Chuckie (Ben Affleck) to Sean (Matt Damon): “Look – you’re my best friend, so don’t take this the wrong way. In twenty years, if you’re still livin’ here, comin’ over to my house to watch the Patriots games, still workin’ construction, I’ll fu– kill you. That’s not a threat. Now, that’s a fact. I’ll fu– kill you.” (Good Will Hunting)
Ever since I was a little girl, there’s been this super demanding voice inside my head (not unlike Ben Affleck’s in Good Will Hunting) – it told me to wake up early for school everyday, and study until the late hours of the night; it told me to complete the extra credit assignments, do the supplemental readings, and dig a little deeper into my research; it forced me to author and publish obscure research articles, that no one outside my field would ever read, but that I was really proud of; it made me work 40 hours a week in addition to a full load of classes, so I could gain other types of experiences; it encouraged me to spread this gained knowledge to others; and now it’s telling me that I can’t just be content with a menial job, working 9-5 just to make ends meet, but that I better milk every single opportunity life has to offer – whether it’s the next big promotion, a chance for exponential growth, an unforgettable experience of a lifetime, or an opportunity to make a monumental difference in the world. As a kid, I appreciated the voice, and it was my solace when life wasn’t going my way (whether a bad relationship or a tragic event). I would put in more hours working or studying or volunteering to keep all the other demons at bay. But now, sometimes, I fear it. I enjoy its familiarity, but its company often comes with strings attached. When I heed its advice, I am called greedy. Greedy – for not wanting a stifled, unhealthily complacent, and restless life. Greedy – in that I want so so so much more. Does that make me truly greedy?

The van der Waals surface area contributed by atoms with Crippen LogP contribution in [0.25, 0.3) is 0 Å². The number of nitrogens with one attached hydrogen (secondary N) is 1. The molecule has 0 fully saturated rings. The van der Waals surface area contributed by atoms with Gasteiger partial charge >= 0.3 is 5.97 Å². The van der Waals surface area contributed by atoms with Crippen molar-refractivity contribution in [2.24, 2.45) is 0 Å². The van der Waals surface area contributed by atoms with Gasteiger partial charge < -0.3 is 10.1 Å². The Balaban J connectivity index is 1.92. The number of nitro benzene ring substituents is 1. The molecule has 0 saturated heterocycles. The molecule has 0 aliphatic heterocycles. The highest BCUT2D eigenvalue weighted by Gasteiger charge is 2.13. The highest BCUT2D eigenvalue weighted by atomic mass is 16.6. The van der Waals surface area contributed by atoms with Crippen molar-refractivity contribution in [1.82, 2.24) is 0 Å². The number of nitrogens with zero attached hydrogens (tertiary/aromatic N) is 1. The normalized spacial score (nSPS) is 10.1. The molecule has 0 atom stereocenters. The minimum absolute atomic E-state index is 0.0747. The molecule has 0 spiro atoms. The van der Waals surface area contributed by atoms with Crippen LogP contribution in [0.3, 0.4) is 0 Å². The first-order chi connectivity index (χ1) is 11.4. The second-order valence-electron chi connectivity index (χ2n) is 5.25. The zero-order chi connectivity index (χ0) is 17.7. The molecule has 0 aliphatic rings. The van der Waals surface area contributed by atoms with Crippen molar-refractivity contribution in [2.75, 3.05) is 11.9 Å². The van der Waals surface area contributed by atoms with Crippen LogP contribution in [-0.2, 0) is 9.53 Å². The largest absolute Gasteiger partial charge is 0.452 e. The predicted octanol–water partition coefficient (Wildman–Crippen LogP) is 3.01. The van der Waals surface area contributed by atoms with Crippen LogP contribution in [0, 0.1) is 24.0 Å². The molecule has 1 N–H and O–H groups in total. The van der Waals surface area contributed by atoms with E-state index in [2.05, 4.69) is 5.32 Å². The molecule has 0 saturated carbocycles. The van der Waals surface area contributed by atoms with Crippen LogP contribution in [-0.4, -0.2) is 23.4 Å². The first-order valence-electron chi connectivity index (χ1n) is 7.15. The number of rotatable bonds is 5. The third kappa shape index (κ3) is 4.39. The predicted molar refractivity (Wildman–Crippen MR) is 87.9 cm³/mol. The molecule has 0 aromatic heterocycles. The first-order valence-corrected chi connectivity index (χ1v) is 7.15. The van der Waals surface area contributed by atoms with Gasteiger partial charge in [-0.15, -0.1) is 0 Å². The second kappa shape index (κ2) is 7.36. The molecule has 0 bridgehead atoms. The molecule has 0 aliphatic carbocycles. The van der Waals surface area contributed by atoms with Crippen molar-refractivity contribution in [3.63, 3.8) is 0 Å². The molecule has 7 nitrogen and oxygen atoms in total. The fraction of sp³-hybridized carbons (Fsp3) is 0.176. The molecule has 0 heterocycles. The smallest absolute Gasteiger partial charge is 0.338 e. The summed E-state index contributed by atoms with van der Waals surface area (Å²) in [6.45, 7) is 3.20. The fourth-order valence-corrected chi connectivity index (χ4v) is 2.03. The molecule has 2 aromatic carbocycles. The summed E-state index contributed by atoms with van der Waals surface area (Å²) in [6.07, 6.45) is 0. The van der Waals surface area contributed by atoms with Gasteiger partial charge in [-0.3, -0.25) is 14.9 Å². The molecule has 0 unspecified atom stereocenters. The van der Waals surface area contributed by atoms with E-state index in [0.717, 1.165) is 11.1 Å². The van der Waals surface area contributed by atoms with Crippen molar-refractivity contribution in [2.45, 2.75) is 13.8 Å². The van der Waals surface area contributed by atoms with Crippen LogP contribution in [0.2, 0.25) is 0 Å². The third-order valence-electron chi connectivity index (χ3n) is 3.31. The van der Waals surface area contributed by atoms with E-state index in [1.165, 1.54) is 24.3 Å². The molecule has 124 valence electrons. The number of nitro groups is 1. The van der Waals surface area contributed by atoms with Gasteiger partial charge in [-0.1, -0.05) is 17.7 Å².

I had a nice conversation with my friend Simone about this and she put it so aptly – don’t think of it as greed. Rather, think of it as a gift. Each person has a varying degree of motivation and drive. We each have our own dreams and goals to achieve, and it is our destiny to fulfill it. Sure, a lot of people don’t heed that voice in their heads, or in some cases, they just can’t – but isn’t that just extra motivation for you to follow yours? I had a similar conversation with my friend Anthony and he asked me, do you stop running because there are those restricted to a wheel chair? I didn’t think so.
Red Velvet Cupcakes
Source: Red Velvet Comparison
2 1/2 c cake flour [2 1/4 c flour + 1/4 c corn starch]
1 1/2 c sugar
1 tsp baking soda
1 tbs cocoa powder
1 tsp salt
1½ c vegetable oil
1 c buttermilk [7 oz. milk + 1 tbs vinegar]
2 tsb (1 oz.) red food coloring
1 tsp vanilla extract
1 tsp white distilled vinegar
For cream cheese frosting:
1/2 lb cream cheese, at room temperature
1 stick butter, at room temperature
1 tsp vanilla extract
1/2 pound confectioners’ sugar
Preheat the oven to 350°F. Line a pan with cupcake liners. Here I use a mini muffin tin, but a regular muffin tin or 9″ cake rounds work too.
In a large bowl, sift and whisk together the dry ingredients. In a separate bowl, mix the wet ingredients together until combined. Add dry ingredients to wet, and beat until all lumps disappear.
Using a tablespoon scoop, fill each of the mini muffin cups with batter. For mini cupcakes, bake for 6-8 minutes, and check frequently there after. My first try with the mini cupcakes yielded really dry, over baked cake, so I’ve learned to be more careful. I err on the side of slightly undercooked, as they continue to bake in the pan, even when removed from heat. Allow to cool completely before frosting.
Meanwhile, beat cream cheese, butter, sugar and vanilla until incorporated and no longer lumpy. Frost cooled cupcakes. Decorate (optional) and enjoy!
Over moist, soft, and absolutely adorable cupcakes, I’ve made peace with this inner voice. I’ve come to terms with my own self-determination and motivation. I am comfortable with my voracious ambitions. Now is the time to honor it.